When Mama turned 40, it was a bleak, dark day.
She stayed in bed all day and cried. Sobbed would be more accurate.
She wailed and moaned and took to her bed like some old movie siren, grieving a lost love.
Being an unsympathetic 12-year-old, I tried to comfort her by telling her she was getting closer to drawing her Social Security. This made her wail more.
My grandfather would peek in her room and laugh at her theatrics.
“Jean, do you think you’re even gonna make it?” he asked.
Her response was to roll over and moan, sobs heaving her skinny body.
“Is she going to be OK?” I asked Pop.
He laughed. “I reckon. She’s just being a bit silly.”
“Why is she crying?”
My grandfather shrugged. “Who knows? Forty ain’t that bad. It’s not that good either, but it’s not as bad as your mama is carrying on.”
With that smidge of wisdom, he went back to work.
I agreed with my grandfather; Mama was being silly. She was acting like this one birthday was so horrible, when she should have been demanding we get her a cake, buy her some poof, and celebrate her. Instead, she was acting like it was the end of the world. We didn’t understand her histrionics.
But you know who understood?
I was shocked; I thought for sure if anyone would be having a fit about my Mama’s antics, it would be Granny.
Instead, the old gal seemed to have some empathy for a change.
“Is Mama OK?” I asked her in a whisper.
Granny didn’t answer right away, giving her response the proper weight.
“That depends on what you mean by OK,” she replied.
I was a kid; I had no clue. I just knew my mother, who normally was a willowy redheaded embodiment of kindness and compassion, was having a full-on wailing fest all because she had turned 40 years of age.
Did I need to plan on having my own fit when I turned 40? Was this an expectation of some sort?
In my mind, 40 was old. Ancient even. Of course, I was 12, so even 20 seemed old at the time.
I had no idea what this was all about or what caused it. I just knew Mama was having a royal fit and I was a bit disappointed she was using her day off to do so. I wanted to go to the mall.
“Do you think she will be OK?” I asked again.
Granny let out a long sigh like a pressure cooker releasing steam.
“She will be and she won’t be. She just needs some time. Leave her alone.”
What I didn’t understand then was that sometimes life can suddenly catch up with you.
Doesn’t mean that life is bad or that you’re unhappy. It just means you hit a certain milestone in your life where you are taking inventory of everything.
My own wailing fit may have actually hit a lot sooner than Mama’s.
Turning 29 was a particular tough year for me. I felt like I hadn’t done a lot of the things I should have. I wasn’t sure what some of those things were supposed to be, I just knew I hadn’t done them.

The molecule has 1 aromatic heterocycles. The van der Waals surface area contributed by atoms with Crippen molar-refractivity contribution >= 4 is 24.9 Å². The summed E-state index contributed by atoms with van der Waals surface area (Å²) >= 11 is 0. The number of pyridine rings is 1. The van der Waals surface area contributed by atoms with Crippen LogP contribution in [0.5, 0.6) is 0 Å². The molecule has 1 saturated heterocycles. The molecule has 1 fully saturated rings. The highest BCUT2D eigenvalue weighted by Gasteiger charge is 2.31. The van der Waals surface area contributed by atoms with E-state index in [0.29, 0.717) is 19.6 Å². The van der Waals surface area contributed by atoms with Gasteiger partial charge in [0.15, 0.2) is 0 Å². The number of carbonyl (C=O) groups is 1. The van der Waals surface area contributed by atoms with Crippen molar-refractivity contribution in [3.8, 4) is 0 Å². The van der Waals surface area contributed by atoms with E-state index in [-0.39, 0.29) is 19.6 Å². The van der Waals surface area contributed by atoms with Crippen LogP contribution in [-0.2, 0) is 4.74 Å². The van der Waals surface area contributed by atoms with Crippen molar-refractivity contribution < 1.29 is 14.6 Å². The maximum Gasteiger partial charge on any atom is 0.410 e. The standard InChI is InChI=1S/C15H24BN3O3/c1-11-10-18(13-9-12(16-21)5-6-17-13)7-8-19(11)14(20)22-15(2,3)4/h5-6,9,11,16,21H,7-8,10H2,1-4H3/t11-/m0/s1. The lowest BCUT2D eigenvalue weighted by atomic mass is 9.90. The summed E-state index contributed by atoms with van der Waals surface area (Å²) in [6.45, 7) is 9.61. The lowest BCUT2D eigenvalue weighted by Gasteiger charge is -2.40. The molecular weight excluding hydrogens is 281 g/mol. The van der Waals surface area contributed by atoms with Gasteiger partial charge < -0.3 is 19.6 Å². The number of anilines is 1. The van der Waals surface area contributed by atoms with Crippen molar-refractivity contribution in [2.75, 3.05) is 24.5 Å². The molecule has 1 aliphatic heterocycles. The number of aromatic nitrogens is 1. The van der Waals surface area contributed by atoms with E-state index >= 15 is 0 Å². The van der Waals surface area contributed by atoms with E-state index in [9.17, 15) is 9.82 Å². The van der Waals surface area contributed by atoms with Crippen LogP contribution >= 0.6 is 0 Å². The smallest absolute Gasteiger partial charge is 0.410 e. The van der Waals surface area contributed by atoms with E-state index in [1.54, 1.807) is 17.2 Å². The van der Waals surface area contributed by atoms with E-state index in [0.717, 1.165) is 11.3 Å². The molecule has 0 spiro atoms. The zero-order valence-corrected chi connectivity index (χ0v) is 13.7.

Forty was kind of bad, too, but I didn’t spend the day wailing like Mama did. Mama wails; I tend to wallow.
Thankfully the ladies in the salon where I worked wouldn’t let me wallow for long.
When I told them I was sad that I was turning 40 and didn’t feel like celebrating, one immediately set me straight, telling me the things I had to be thankful for.
“You’ve got a husband and son that both are crazy about you; you work with us, and we love you. You’re going to grad school. Don’t stay so focused on what you haven’t done or what’s missing. Focus on what’s good in this moment.”
Or, as another friend added, “Suck it up, buttercup.”
Hearing that perspective helped me tremendously. I didn’t stop wallowing, but it helped me reframe how I felt.
When I took an inventory, there were some really good things there. It may not have been everything I wanted to have done and accomplished by that age, but there was still some good stuff.
I never knew what prompted Mama to have her day all those decades ago.
She never said, and the next day, she got up and went about her business like she normally did and never mentioned her behavior again.
Of course, Pop and I both never let her live it down, but Mama just brushed it off as it was her party and she could cry if she wanted to.
All Granny said about after it was over was she was jealous my mother had a whole day to just lie around and behave like that.
“I don’t get a whole day to moan and cry in bed,” she said.
“Helen,” my grandfather began. “You book a week in the hospital every summer to rest your nerves. Jean just took a day.”
There’s a few months left until I turn 49 this year.
I feel a day of wallowing coming on already.
Sudie Crouch is an award-winning humor columnist residing in the North Georgia Mountains among the bears, deer, and possibly Sasquatch. You can connect with her on Facebook at Mama Said: A Collection of Wit, Humor, and Deep-Fried Wisdom. Her recently published book, ‘Mama Said: A Collection of Wit, Wisdom, and Deep-Fried Humor’ is available in paperback and Kindle download on Amazon.